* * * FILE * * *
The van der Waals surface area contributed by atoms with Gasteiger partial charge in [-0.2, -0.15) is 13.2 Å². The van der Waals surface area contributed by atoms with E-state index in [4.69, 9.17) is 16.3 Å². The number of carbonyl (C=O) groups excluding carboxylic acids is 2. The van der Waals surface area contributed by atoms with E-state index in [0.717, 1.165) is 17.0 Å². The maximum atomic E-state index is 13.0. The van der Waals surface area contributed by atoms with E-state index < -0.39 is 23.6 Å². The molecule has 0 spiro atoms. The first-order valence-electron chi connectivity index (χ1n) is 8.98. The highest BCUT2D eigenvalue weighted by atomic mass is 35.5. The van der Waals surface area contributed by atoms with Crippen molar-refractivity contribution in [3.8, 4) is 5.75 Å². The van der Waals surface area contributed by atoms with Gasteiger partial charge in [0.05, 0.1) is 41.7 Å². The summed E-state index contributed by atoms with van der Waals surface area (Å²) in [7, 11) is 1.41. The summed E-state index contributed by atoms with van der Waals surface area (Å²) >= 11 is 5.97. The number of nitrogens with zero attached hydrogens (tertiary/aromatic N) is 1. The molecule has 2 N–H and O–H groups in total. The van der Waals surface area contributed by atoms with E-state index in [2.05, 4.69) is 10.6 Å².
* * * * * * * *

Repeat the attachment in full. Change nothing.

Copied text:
The van der Waals surface area contributed by atoms with Gasteiger partial charge in [-0.2, -0.15) is 13.2 Å². The van der Waals surface area contributed by atoms with E-state index in [4.69, 9.17) is 16.3 Å². The number of carbonyl (C=O) groups excluding carboxylic acids is 2. The van der Waals surface area contributed by atoms with E-state index in [0.717, 1.165) is 17.0 Å². The maximum atomic E-state index is 13.0. The van der Waals surface area contributed by atoms with E-state index < -0.39 is 23.6 Å². The molecule has 0 spiro atoms. The first-order valence-electron chi connectivity index (χ1n) is 8.98. The highest BCUT2D eigenvalue weighted by atomic mass is 35.5. The van der Waals surface area contributed by atoms with Crippen molar-refractivity contribution in [3.8, 4) is 5.75 Å². The van der Waals surface area contributed by atoms with Gasteiger partial charge in [0.05, 0.1) is 41.7 Å². The summed E-state index contributed by atoms with van der Waals surface area (Å²) in [7, 11) is 1.41. The summed E-state index contributed by atoms with van der Waals surface area (Å²) >= 11 is 5.97. The number of nitrogens with zero attached hydrogens (tertiary/aromatic N) is 1. The molecule has 2 N–H and O–H groups in total. The van der Waals surface area contributed by atoms with E-state index in [2.05, 4.69) is 10.6 Å².